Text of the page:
Caracas, Aug 24 (EFE).- The Venezuelan government has provided the International Criminal Court (ICC) with evidence of the damage done by the sanctions the United States has imposed on the oil-rich Latin American nation, Vice President Delcy Rodriguez said.
The dossier was delivered Monday to the chief prosecutor of the ICC, Rodriguez told a press conference in Caracas.
President Nicolas Maduro’s government went to the ICC in February 2020 with the claim that the US “unilateral coercive measures” against Venezuela constitute a crime against humanity.
“We have obtained information on how (the sanctions) affected the medicine-producing industry in Venezuela. More than half the medicine-producing transnationals in the country left,” the vice president said.
All but 10 of the 150 individual companies affected by the sanctions are privately owned, Rodriguez said, adding that Washington has also targeted specific assets, including 30 oil tankers and 58 aircraft.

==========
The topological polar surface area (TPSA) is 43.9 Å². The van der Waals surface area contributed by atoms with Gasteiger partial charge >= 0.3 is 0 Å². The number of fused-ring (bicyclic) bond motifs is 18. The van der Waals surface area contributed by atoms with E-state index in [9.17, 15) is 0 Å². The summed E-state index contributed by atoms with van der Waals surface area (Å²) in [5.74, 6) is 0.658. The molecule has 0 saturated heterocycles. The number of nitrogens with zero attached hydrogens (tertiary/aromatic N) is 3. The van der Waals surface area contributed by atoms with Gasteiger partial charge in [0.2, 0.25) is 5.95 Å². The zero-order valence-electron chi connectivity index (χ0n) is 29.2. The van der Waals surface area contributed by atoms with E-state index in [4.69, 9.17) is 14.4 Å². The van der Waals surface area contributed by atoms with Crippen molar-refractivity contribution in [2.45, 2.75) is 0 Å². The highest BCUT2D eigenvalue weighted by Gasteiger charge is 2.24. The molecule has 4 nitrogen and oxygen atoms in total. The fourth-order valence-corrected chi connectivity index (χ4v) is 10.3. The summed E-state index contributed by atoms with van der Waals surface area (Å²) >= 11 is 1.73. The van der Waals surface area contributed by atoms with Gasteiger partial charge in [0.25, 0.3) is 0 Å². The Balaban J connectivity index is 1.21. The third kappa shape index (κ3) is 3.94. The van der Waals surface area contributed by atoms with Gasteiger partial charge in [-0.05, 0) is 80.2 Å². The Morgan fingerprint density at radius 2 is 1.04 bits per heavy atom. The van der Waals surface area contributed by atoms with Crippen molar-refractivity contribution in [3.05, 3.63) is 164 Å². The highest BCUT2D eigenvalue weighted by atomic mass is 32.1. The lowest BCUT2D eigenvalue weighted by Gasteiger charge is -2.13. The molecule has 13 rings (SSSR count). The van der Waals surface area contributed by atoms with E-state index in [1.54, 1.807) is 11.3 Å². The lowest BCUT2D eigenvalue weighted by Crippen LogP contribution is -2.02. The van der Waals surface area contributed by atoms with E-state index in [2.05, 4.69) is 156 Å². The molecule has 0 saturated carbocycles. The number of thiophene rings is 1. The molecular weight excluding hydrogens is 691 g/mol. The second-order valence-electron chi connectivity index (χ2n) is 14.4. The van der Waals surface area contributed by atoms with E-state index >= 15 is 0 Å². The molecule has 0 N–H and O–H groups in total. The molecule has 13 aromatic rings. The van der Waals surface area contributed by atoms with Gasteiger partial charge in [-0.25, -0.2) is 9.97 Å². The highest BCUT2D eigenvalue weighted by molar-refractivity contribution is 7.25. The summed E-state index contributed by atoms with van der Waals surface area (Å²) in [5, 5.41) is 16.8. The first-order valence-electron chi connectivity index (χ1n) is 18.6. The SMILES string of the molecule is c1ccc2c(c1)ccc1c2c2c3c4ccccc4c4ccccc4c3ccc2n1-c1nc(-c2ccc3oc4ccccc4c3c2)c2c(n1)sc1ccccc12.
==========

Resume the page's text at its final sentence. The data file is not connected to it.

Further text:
Among the 30 or so countries “sanctioned illicitly” by the US, Venezuela is fifth in the number of unilateral coercive measures it is enduring, she said.
Earlier this year, the United Nations special rapporteur on unilateral coercive measures and human rights, Alena Douhan, described the effect of US and European Union sanctions on Venezuela as “devastating.”
Sanctions-driven shortages of electricity, water, fuel, food and medicine are having “enormous impact over all categories of human rights, including the rights to life, to food, to health and to development,” Douhan said.
In a study released in April 2019, the Washington-based Center for Economic and Policy Research estimated that the US sanctions caused more than 40,000 deaths in Venezuela in 2017-2018. EFE